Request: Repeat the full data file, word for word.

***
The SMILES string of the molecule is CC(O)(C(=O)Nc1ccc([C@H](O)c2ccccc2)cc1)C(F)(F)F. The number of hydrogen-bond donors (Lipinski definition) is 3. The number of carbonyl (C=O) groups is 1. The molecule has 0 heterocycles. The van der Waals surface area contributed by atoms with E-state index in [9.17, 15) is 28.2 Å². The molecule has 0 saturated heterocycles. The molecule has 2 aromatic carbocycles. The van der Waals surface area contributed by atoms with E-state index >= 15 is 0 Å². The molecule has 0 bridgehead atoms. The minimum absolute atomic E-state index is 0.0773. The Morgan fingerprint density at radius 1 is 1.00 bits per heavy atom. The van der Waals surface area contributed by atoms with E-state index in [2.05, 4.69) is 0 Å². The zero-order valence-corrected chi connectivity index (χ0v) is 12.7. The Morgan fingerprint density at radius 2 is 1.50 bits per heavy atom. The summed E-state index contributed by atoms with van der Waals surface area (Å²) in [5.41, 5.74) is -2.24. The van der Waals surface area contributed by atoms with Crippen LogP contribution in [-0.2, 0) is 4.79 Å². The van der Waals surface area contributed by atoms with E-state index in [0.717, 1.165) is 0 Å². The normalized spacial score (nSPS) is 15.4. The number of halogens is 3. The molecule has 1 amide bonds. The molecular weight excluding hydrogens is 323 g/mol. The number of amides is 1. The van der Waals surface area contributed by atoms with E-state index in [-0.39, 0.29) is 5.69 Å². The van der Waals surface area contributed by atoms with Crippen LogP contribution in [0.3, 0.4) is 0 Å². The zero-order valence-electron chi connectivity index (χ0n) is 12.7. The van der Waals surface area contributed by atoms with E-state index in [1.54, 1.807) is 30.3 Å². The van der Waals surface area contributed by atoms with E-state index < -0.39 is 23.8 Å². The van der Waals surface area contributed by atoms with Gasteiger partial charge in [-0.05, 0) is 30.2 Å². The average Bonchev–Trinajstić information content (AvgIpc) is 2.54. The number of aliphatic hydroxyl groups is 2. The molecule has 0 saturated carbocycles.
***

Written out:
The SMILES string of the molecule is CC(O)(C(=O)Nc1ccc([C@H](O)c2ccccc2)cc1)C(F)(F)F. The number of hydrogen-bond donors (Lipinski definition) is 3. The number of carbonyl (C=O) groups is 1. The molecule has 0 heterocycles. The van der Waals surface area contributed by atoms with E-state index in [9.17, 15) is 28.2 Å². The molecule has 0 saturated heterocycles. The molecule has 2 aromatic carbocycles. The van der Waals surface area contributed by atoms with E-state index >= 15 is 0 Å². The molecule has 0 bridgehead atoms. The minimum absolute atomic E-state index is 0.0773. The Morgan fingerprint density at radius 1 is 1.00 bits per heavy atom. The van der Waals surface area contributed by atoms with E-state index in [2.05, 4.69) is 0 Å². The zero-order valence-corrected chi connectivity index (χ0v) is 12.7. The Morgan fingerprint density at radius 2 is 1.50 bits per heavy atom. The summed E-state index contributed by atoms with van der Waals surface area (Å²) in [5.41, 5.74) is -2.24. The van der Waals surface area contributed by atoms with Crippen LogP contribution in [-0.2, 0) is 4.79 Å². The van der Waals surface area contributed by atoms with E-state index in [0.717, 1.165) is 0 Å². The normalized spacial score (nSPS) is 15.4. The number of halogens is 3. The molecule has 1 amide bonds. The molecular weight excluding hydrogens is 323 g/mol. The number of amides is 1. The van der Waals surface area contributed by atoms with E-state index in [-0.39, 0.29) is 5.69 Å². The van der Waals surface area contributed by atoms with Crippen LogP contribution in [0.3, 0.4) is 0 Å². The zero-order valence-electron chi connectivity index (χ0n) is 12.7. The van der Waals surface area contributed by atoms with E-state index in [1.54, 1.807) is 30.3 Å². The van der Waals surface area contributed by atoms with E-state index < -0.39 is 23.8 Å². The van der Waals surface area contributed by atoms with Gasteiger partial charge in [-0.05, 0) is 30.2 Å². The average Bonchev–Trinajstić information content (AvgIpc) is 2.54. The number of aliphatic hydroxyl groups is 2. The molecule has 0 saturated carbocycles.